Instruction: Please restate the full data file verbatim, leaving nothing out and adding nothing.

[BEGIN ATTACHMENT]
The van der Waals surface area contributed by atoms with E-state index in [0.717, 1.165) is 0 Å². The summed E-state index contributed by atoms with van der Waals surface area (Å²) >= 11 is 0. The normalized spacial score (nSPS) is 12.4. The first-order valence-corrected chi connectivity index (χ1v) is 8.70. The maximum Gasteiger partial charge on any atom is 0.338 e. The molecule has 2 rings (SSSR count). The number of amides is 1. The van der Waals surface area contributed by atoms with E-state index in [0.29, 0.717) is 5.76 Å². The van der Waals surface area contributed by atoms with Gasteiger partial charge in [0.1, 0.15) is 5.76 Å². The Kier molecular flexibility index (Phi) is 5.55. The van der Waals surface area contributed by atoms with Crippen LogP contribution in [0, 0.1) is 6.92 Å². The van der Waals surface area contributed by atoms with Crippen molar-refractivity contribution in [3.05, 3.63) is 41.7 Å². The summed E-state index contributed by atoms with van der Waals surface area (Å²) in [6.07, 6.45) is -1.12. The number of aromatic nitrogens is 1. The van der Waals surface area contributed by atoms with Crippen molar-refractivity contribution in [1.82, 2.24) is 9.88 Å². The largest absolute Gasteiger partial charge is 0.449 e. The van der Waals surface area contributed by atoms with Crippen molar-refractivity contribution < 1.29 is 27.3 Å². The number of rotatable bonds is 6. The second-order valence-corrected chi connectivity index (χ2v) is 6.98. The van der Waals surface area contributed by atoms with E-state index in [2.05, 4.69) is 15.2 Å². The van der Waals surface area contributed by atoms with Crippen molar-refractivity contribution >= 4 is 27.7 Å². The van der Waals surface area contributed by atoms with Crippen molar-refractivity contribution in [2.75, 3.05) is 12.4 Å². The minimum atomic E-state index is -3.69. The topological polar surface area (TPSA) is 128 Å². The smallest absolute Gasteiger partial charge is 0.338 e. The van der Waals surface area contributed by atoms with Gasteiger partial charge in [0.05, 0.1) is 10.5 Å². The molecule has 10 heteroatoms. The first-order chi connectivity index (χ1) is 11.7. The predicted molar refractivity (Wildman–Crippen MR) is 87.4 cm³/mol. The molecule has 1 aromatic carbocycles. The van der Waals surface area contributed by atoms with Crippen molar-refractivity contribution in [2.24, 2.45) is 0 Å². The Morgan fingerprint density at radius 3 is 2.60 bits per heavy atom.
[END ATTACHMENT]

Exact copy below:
The van der Waals surface area contributed by atoms with E-state index in [0.717, 1.165) is 0 Å². The summed E-state index contributed by atoms with van der Waals surface area (Å²) >= 11 is 0. The normalized spacial score (nSPS) is 12.4. The first-order valence-corrected chi connectivity index (χ1v) is 8.70. The maximum Gasteiger partial charge on any atom is 0.338 e. The molecule has 2 rings (SSSR count). The number of amides is 1. The van der Waals surface area contributed by atoms with E-state index in [0.29, 0.717) is 5.76 Å². The van der Waals surface area contributed by atoms with Gasteiger partial charge in [0.1, 0.15) is 5.76 Å². The Kier molecular flexibility index (Phi) is 5.55. The van der Waals surface area contributed by atoms with Crippen LogP contribution in [0, 0.1) is 6.92 Å². The van der Waals surface area contributed by atoms with Crippen molar-refractivity contribution in [3.05, 3.63) is 41.7 Å². The summed E-state index contributed by atoms with van der Waals surface area (Å²) in [6.07, 6.45) is -1.12. The number of aromatic nitrogens is 1. The van der Waals surface area contributed by atoms with Crippen molar-refractivity contribution in [1.82, 2.24) is 9.88 Å². The largest absolute Gasteiger partial charge is 0.449 e. The van der Waals surface area contributed by atoms with Crippen molar-refractivity contribution < 1.29 is 27.3 Å². The number of rotatable bonds is 6. The second-order valence-corrected chi connectivity index (χ2v) is 6.98. The van der Waals surface area contributed by atoms with E-state index in [2.05, 4.69) is 15.2 Å². The van der Waals surface area contributed by atoms with Crippen molar-refractivity contribution >= 4 is 27.7 Å². The van der Waals surface area contributed by atoms with Crippen molar-refractivity contribution in [2.75, 3.05) is 12.4 Å². The minimum atomic E-state index is -3.69. The topological polar surface area (TPSA) is 128 Å². The smallest absolute Gasteiger partial charge is 0.338 e. The van der Waals surface area contributed by atoms with Gasteiger partial charge in [0.05, 0.1) is 10.5 Å². The molecule has 10 heteroatoms. The first-order chi connectivity index (χ1) is 11.7. The predicted molar refractivity (Wildman–Crippen MR) is 87.4 cm³/mol. The molecule has 1 aromatic carbocycles. The van der Waals surface area contributed by atoms with Crippen molar-refractivity contribution in [2.24, 2.45) is 0 Å². The Morgan fingerprint density at radius 3 is 2.60 bits per heavy atom.